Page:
Revelation and Renewal: Rose Morris
in Conversation with Jann Everard

Jann Everard

Malahat volunteer Rose Morris talks with Jann Everard, winner of the 2018 Open Season Awards (fiction category) with her story, “Blue Runaways.”

 

Jann Everard’s short fiction and creative nonfiction have been published in Canadian and American journals including Grain, The Fiddlehead, The Los Angeles Review, Whitefish Review, Room, and FreeFall. A frequent visitor to the West Coast and the Rocky Mountains, Jann is at home in a tent, a kayak, and a canoe. She lives in Toronto and works part-time in research ethics. 

 

Read what contest judge Carleigh Baker had to say about Everard's winning story.

What does winning the Open Season contest mean to you?

I’ve rarely won anything, much less a literary contest, so learning I’d won the Open Season award was quite a thrill! Judge Carleigh Baker’s comments also meant a great deal to me as they acknowledged that the story had worked—had touched someone emotionally.  

In your winning story, “Blue Runaways,” the term “artist” is played with quite a bit. What does it mean to be an artist?

The protagonist doesn’t think of herself as an artist, but she is able to apply the label to others easily. Writers I know often express this idea to me: that they are willing to accept another person as a writer long before they are willing to believe in themselves. The self-doubt stage can be prolonged. Being an artist of any kind is an act of bravery.

The rural setting of Iceland plays and important role in your story. Can you talk a little about how place factors into your writing?

My stories are often launched by my own interaction with place/landscape and my experiences as an outdoorsperson. This story was the result of a two-week camping trip to Iceland, but I’m afraid it won’t do much to increase tourism there. It was cold and rainy the entire time—in mid-August. I almost never took off my fleece and raincoat. The wind was so loud that I started to feel a bit crazed. Iceland has many beautiful features, but the barren interior plateau is desolate and the lava fields stark. My response to the landscape—its bleakness—was the root of the story.

When I travel, or when I’m in the wilderness, I find I’m more observant. My stories don’t often have urban settings because my creativity gets lost in the everyday routines of big-city living.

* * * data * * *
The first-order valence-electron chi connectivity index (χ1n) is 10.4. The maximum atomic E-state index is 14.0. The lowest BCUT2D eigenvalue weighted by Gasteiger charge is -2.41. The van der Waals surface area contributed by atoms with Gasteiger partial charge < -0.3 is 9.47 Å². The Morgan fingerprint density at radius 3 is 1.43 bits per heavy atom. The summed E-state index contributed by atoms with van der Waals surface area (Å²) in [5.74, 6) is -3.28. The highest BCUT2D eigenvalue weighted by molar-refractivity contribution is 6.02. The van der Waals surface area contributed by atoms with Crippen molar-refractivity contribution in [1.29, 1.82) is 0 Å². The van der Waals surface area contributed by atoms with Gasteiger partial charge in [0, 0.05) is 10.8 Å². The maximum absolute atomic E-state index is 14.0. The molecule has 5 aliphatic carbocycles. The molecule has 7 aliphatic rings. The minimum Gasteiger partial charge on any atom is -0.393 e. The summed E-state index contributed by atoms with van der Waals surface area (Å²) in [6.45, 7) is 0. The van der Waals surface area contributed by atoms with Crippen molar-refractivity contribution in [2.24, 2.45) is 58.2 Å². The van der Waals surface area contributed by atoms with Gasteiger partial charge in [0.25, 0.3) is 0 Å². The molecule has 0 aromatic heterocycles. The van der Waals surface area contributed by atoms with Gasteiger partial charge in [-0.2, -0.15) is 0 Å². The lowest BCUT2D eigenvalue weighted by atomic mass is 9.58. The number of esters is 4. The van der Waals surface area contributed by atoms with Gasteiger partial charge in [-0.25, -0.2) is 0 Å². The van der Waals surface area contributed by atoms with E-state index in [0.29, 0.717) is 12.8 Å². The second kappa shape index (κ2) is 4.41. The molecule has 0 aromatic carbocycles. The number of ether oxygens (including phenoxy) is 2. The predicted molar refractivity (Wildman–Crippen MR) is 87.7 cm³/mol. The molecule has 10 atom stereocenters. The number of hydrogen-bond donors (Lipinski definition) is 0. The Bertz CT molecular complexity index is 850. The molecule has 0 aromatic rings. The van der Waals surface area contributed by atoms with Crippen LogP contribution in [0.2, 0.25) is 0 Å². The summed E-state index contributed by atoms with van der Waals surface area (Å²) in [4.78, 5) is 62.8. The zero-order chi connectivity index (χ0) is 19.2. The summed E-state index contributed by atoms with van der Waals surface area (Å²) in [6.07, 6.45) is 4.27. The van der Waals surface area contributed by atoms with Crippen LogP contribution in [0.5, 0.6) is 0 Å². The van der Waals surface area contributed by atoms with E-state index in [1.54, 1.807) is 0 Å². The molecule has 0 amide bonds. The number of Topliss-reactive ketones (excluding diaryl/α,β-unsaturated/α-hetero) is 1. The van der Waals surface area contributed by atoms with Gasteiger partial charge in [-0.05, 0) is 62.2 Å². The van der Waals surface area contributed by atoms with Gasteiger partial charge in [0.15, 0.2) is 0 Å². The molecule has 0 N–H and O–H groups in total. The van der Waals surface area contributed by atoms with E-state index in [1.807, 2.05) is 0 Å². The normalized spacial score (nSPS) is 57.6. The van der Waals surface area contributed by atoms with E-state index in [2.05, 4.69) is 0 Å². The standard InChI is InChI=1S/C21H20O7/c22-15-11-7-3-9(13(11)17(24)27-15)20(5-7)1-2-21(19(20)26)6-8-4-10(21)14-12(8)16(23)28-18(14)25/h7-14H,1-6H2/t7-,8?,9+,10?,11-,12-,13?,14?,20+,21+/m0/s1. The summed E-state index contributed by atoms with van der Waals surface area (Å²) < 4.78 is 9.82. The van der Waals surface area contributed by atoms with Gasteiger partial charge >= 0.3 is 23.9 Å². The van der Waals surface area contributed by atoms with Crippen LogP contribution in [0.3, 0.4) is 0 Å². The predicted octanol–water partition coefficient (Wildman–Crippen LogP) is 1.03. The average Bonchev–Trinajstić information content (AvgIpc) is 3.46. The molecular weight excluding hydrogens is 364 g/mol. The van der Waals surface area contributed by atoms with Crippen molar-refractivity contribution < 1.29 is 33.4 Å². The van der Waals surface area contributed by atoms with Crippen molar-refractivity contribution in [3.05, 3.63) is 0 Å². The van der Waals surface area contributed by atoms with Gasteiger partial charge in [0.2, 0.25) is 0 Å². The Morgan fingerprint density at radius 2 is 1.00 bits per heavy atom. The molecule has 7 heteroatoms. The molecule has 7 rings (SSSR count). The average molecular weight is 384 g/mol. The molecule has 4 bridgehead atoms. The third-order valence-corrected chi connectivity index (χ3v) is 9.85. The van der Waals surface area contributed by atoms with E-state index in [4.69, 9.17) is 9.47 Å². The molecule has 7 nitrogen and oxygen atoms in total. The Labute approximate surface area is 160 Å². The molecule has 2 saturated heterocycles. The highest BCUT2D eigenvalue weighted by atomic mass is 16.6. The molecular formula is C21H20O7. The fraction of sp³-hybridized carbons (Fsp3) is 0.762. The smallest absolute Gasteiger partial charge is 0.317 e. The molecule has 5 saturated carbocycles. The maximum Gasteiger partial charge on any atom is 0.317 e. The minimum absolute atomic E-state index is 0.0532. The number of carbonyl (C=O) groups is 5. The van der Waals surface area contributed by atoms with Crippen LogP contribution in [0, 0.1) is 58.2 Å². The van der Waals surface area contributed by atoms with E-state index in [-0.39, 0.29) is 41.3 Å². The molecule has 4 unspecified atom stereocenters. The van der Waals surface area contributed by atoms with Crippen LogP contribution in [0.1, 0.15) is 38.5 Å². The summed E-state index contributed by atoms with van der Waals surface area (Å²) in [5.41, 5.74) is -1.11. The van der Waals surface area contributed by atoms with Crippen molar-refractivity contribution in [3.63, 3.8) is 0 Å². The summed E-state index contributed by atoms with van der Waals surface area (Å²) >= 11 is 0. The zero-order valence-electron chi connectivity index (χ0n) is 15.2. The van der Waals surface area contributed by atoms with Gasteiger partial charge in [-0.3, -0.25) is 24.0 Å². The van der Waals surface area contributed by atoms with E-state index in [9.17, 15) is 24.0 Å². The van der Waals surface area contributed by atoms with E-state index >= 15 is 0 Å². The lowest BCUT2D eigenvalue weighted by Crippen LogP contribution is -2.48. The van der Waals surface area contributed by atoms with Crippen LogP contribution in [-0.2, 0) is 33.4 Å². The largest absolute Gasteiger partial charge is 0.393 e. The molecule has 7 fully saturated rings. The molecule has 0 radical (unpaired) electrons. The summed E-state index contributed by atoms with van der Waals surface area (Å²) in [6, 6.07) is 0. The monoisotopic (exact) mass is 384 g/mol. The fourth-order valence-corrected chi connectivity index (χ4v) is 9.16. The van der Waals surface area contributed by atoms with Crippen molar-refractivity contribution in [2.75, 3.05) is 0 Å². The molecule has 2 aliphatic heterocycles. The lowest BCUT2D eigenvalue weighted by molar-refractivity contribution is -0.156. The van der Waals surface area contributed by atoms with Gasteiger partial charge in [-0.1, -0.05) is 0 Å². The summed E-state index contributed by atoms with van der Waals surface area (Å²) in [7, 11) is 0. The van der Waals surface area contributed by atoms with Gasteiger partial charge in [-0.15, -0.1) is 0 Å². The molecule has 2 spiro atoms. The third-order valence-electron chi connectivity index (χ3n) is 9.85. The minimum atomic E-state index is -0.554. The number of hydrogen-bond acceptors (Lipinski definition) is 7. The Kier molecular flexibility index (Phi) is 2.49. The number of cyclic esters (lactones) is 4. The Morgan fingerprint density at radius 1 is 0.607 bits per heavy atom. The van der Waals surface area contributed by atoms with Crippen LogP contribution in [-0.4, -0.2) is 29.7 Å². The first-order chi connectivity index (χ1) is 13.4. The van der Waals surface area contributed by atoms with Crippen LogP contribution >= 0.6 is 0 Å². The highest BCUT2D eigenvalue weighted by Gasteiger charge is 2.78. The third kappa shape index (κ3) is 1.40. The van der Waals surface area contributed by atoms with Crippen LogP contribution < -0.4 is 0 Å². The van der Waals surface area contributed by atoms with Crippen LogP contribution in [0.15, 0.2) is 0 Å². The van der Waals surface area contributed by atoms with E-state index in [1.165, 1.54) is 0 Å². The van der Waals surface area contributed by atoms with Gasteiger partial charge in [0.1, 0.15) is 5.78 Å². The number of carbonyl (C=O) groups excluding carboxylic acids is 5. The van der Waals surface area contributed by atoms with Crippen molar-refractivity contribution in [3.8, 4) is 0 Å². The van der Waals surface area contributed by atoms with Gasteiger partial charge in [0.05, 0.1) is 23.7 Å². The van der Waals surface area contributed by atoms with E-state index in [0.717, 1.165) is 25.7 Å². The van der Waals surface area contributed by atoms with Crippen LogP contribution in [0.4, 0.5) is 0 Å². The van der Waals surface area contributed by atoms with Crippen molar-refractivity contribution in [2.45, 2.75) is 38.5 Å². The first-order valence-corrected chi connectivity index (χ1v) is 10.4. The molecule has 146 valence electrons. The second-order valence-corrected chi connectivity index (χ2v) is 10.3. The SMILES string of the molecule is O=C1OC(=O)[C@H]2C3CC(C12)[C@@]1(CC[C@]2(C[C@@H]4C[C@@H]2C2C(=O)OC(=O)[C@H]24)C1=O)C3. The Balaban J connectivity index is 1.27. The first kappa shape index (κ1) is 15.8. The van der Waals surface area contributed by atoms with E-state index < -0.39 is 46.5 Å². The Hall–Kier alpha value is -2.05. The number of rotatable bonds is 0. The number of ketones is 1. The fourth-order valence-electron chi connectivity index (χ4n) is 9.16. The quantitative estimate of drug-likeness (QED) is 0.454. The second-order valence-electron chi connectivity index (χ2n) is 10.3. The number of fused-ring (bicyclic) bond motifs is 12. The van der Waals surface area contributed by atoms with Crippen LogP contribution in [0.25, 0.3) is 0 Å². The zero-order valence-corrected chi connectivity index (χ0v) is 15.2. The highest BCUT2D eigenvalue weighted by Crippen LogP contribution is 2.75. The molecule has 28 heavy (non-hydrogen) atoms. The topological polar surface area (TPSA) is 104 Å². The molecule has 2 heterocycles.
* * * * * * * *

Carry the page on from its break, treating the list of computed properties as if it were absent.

“Blue Runaways” is very much about isolation. The protagonist suffers from an intense feeling of isolation, and her parents’ solution to that is to send her to an isolated locale. She has a breakthrough and a feeling of connectedness only when she visits an even more isolated space – a cave. Can you tell me a bit about the tension between and dynamics of connection and isolation in your story?

“Blue Runaways” features a lava tube loosely based on Víðgelmir in west Iceland. One of the guides there told me he wanted to spend several nights locked inside the tube. I obsessed afterwards with the question: why would someone choose to spend extended time in such profound darkness? It struck me that darkness can be a place of self-reflection, revelation, and renewal. We even have the adage that people need to “hit rock bottom” in order to turn their life around. When that expression is used, I conjure a pit, or a hole or cave. That dark place became the important turning point for the women in the story.

The character Liv is very much associated with colour, with her all-red outfit and collection of blue crayons. What is the significance of colour in “Blue Runaways”?

When I close my eyes, red and navy blue are the colours I see on the back of my eyelids and suggest to me both suffering and internal retreat—what the characters are experiencing when they meet. And, of course, the expression “feeling blue” is a euphemism for depression.

In Iceland, blue is a significant colour for other reasons. The most famous geothermal spa is The Blue Lagoon, and the icebergs and glacial waters that draw tourists have a unique aqua/turquoise colour.

I’ve been told that I return to the colour blue often in my writing. I find that strange because it’s not a colour I’m attracted to generally. I’ll always pick green over blue.

Animals also play a part in your story, both actual animals (horses and sheep), and those mentioned in the Rolling Stones song “Wild Horses.” How are the animals and the human characters in your story connected?

I’m not sure that they are! Horses and sheep are unavoidable in the non-urban parts of Iceland—as much a part of the landscape as the lava. Seeing so many Icelandic horses, often braced against bad weather, reminded me of the Rolling Stones song. The tone of the song informed the story as much as the verse lyrics (warning: the chorus to “Wild Horses” can easily become an earworm!).

The protagonist of your story is a woman who recently lost an arm and is coming to terms with that. What is the role of disability in your writing?

I knew from the beginning that this story would be about mental suffering, depression, and loneliness, and I wanted the contrast between a character whose depression could be “explained” (by her recent amputation) and another character whose suffering was less obvious—more internal. As someone working in health care, I’m conscious that follow-up on the mental health of people who experience illness or disability is not always adequate and that those living in emotional pain (or with someone in emotional pain) don’t always seek professional help. The two women come together in mutual recognition and empathy. I needed to end on that note of hopefulness.

 

 

Rose Morris

Rose Morris

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